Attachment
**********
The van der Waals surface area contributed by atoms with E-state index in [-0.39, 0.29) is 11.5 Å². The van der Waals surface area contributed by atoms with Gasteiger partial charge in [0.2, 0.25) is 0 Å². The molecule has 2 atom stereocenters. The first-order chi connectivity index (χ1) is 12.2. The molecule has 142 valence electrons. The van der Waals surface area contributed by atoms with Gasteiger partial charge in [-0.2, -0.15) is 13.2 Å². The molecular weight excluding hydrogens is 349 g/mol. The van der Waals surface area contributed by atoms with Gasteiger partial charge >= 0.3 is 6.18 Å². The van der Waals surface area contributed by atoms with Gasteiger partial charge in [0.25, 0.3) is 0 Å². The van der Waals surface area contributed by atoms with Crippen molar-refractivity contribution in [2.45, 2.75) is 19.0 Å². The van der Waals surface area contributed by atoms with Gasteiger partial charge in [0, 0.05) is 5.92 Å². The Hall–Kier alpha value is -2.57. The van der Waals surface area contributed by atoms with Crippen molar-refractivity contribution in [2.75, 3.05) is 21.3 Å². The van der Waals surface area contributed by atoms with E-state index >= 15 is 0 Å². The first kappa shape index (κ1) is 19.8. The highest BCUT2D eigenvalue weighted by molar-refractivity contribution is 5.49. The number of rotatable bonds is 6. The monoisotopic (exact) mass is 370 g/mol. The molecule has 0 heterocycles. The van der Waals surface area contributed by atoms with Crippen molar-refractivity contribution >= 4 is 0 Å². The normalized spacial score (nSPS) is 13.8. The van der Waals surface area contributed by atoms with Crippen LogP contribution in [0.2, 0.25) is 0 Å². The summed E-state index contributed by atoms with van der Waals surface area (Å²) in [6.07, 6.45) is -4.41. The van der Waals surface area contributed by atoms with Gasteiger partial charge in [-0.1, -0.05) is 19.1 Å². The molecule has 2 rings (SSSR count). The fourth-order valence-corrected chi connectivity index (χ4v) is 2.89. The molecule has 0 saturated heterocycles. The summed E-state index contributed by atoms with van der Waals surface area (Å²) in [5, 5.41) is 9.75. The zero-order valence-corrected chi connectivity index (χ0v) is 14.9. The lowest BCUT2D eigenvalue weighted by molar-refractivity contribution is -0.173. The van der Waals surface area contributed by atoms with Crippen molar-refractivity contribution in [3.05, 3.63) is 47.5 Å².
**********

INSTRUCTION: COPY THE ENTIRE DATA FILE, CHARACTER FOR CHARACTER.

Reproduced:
The van der Waals surface area contributed by atoms with E-state index in [-0.39, 0.29) is 11.5 Å². The van der Waals surface area contributed by atoms with Gasteiger partial charge in [0.2, 0.25) is 0 Å². The molecule has 2 atom stereocenters. The first-order chi connectivity index (χ1) is 12.2. The molecule has 142 valence electrons. The van der Waals surface area contributed by atoms with Gasteiger partial charge in [-0.2, -0.15) is 13.2 Å². The molecular weight excluding hydrogens is 349 g/mol. The van der Waals surface area contributed by atoms with Gasteiger partial charge >= 0.3 is 6.18 Å². The van der Waals surface area contributed by atoms with Gasteiger partial charge in [0.25, 0.3) is 0 Å². The van der Waals surface area contributed by atoms with Crippen molar-refractivity contribution in [2.45, 2.75) is 19.0 Å². The van der Waals surface area contributed by atoms with Gasteiger partial charge in [0, 0.05) is 5.92 Å². The Hall–Kier alpha value is -2.57. The van der Waals surface area contributed by atoms with Crippen molar-refractivity contribution in [2.75, 3.05) is 21.3 Å². The van der Waals surface area contributed by atoms with E-state index >= 15 is 0 Å². The first kappa shape index (κ1) is 19.8. The highest BCUT2D eigenvalue weighted by molar-refractivity contribution is 5.49. The number of rotatable bonds is 6. The monoisotopic (exact) mass is 370 g/mol. The molecule has 0 heterocycles. The van der Waals surface area contributed by atoms with Crippen molar-refractivity contribution >= 4 is 0 Å². The normalized spacial score (nSPS) is 13.8. The van der Waals surface area contributed by atoms with Crippen LogP contribution in [0.2, 0.25) is 0 Å². The summed E-state index contributed by atoms with van der Waals surface area (Å²) in [6.07, 6.45) is -4.41. The van der Waals surface area contributed by atoms with Gasteiger partial charge in [-0.1, -0.05) is 19.1 Å². The molecule has 2 rings (SSSR count). The fourth-order valence-corrected chi connectivity index (χ4v) is 2.89. The molecule has 0 saturated heterocycles. The summed E-state index contributed by atoms with van der Waals surface area (Å²) in [5, 5.41) is 9.75. The zero-order valence-corrected chi connectivity index (χ0v) is 14.9. The lowest BCUT2D eigenvalue weighted by molar-refractivity contribution is -0.173. The van der Waals surface area contributed by atoms with Crippen molar-refractivity contribution in [3.05, 3.63) is 47.5 Å².